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Cuomo v. The Clearing House Association: OCC Loses Even with Chevron Deference

posted by Adam Levitin

The Supreme Court delivered its decision in Cuomo v. the Clearing House Association today.  The issue in the case was whether the a regulation passed by the Office of the Comptroller of the Currency (OCC) preempted state enforcement of state fair lending laws against national banks.  Coming on the heels of the OCC's victory in Wachovia v. Watters, in which the Supreme Court held that a state could not exercise visitorial powers over an operating subsidiary of a national bank, many thought that the Supreme Court would extend the OCC's power to near complete preemption of any state authority over national banks. To the surprise of many observers, however, the Court ruled 5-4 (Thomas, with Roberts, Kennedy, and Alito dissenting) in favor of the State of New York (Cuomo).  

Justice Scalia, writing for the majority emphasized the distinction between supervisory powers (where the OCC has a monopoly) and law enforcement (where other federal agencies also have jurisdiction over national banks, as well as states). Although the Supreme Court applied Chevron deference to the OCC's interpretation of the National Bank Act, it still held that the OCC's interpretation was unreasonable.  It's the rare case where an agency gets Chevron deference and losses.  I'm particularly pleased that the Court addressed the reasonableness of the OCC's interpretation under Chevron; it was an issue that they avoided in Watters v. Wachovia, but one that sorely needed attention.  

Hopefully this opinion, combined with the emphasis in the Obama financial restructuring plan on ending federal preemption of state consumer protection laws (federal law will be a floor, not a ceiling), marks a turning point in the long march of federal preemption of state consumer protection laws in financial services, a trend that has really been a focal point of deregulation.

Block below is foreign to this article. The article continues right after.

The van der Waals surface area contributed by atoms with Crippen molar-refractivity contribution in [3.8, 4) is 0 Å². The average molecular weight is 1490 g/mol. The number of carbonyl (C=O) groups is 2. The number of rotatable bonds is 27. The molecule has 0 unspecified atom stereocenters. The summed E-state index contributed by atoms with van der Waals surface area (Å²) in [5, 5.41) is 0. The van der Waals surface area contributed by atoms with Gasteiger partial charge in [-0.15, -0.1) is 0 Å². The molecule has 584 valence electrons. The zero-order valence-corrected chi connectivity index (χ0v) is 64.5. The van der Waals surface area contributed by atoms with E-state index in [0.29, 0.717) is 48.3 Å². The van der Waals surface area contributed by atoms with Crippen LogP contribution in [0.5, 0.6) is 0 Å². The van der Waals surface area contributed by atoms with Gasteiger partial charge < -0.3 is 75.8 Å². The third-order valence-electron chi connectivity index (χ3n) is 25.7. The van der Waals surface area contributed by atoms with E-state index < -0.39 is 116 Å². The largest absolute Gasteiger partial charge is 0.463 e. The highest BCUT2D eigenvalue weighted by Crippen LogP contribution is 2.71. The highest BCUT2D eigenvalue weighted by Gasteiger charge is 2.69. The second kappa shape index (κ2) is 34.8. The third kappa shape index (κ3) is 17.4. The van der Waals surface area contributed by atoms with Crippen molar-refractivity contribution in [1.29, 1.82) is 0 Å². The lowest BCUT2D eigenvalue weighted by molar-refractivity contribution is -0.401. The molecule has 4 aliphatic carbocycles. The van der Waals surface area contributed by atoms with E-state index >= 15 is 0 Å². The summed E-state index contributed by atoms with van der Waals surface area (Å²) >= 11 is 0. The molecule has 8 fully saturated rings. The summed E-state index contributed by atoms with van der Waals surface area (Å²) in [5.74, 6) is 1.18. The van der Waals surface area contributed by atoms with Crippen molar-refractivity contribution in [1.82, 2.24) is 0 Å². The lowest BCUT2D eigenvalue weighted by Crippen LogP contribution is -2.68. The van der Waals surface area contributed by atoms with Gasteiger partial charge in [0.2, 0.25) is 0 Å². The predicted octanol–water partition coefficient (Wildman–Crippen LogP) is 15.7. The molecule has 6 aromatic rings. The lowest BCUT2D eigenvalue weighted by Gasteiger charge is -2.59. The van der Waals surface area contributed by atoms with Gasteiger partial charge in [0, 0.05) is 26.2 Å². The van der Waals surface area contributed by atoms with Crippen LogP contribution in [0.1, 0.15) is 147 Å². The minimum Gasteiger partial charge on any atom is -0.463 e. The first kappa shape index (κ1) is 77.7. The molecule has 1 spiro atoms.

For the other non-lawyers out there, so you don't need to look this up:

Chevron deference: when a statute is ambiguous and falls within the subject-matter jurisdiction of a federal agency, the agency's official interpretation of the statute, if reasonable, is the last word on the subject. This practise of allowing the agency to say what the law is is known as "Chevron deference."

From: http://everything2.com/title/Chevron%2520deference%2520

Thanks for that clarification on Chevron... Still (as a non-attorney) I am a bit confused. They affirmed the 2nd Cir. on subpoenas? but that the OCCs interpretation on visitorial powers was also unreasonable? So the States can enforce their lending laws but can't subpoena the info to make their case? Or can?... sorry for the stupid question..

csissoko: SCOTUS upheld the injunction against the subpoenas because they were not issued by a judge or as part of a court action overseen by a judge. Cuomo had issued the subpoenas "in lieu of" filing a civil action.

The court found that Cuomo's subpoenas did not constitute the exercise of enforcement power "vested in the courts of justice" which is specifically excluded from the NBA's pre-emption of "supervisory power" exercised by the states. The court also mentioned court supervision of the discovery process during which subpoenas are ordinarily issued as a way of distinguishing the states' enforcement of fair lending laws from the OCC's "visitorial powers."

I hope that helps.

Basically, the Court said no fishing expeditions by A-Gs.

Thanks for cutting to the chase, Adam.

I'm defending foreclosures in NYC with a couple of the pro bono projects-- do you have any thoughts on the decision's practical implications for minority borrowers in default on these predatory loans?

Thanks Catherine and Adam. That clicked... Now I get it..duhh.. I was trying to follow it on SCOTUS(grate blog BTW) also. Sometimes it just does not sink in. Fishing analogy helps as well... So in order for a subpoena to work in that case it has to be in the context of a criminal type of investigation for fraud, supervised or issued by a judge of competent jurisdiction. Tough to get that kind info without someone whistle blowing.. Anyone think the circumstantial evidence on the "percentages" will be enough to bring that type of case?


For private litigants with a state law cause of action there is still a potential preemption question. If it is a state law of general applicability, like an anti-discrimination statute, then I think Cuomo bodes well for the preemption question.

I don't think that Cuomo went to preemption. The OCC didn't have the chutzpah to argue that state antidiscrimination law was preempted, so the entire case concerned enforcement power. (The OCC did argue that it was fully capable of enforcing state antidiscrimination law, which is true as a matter of abstract power, and completely false in a practical sense.)

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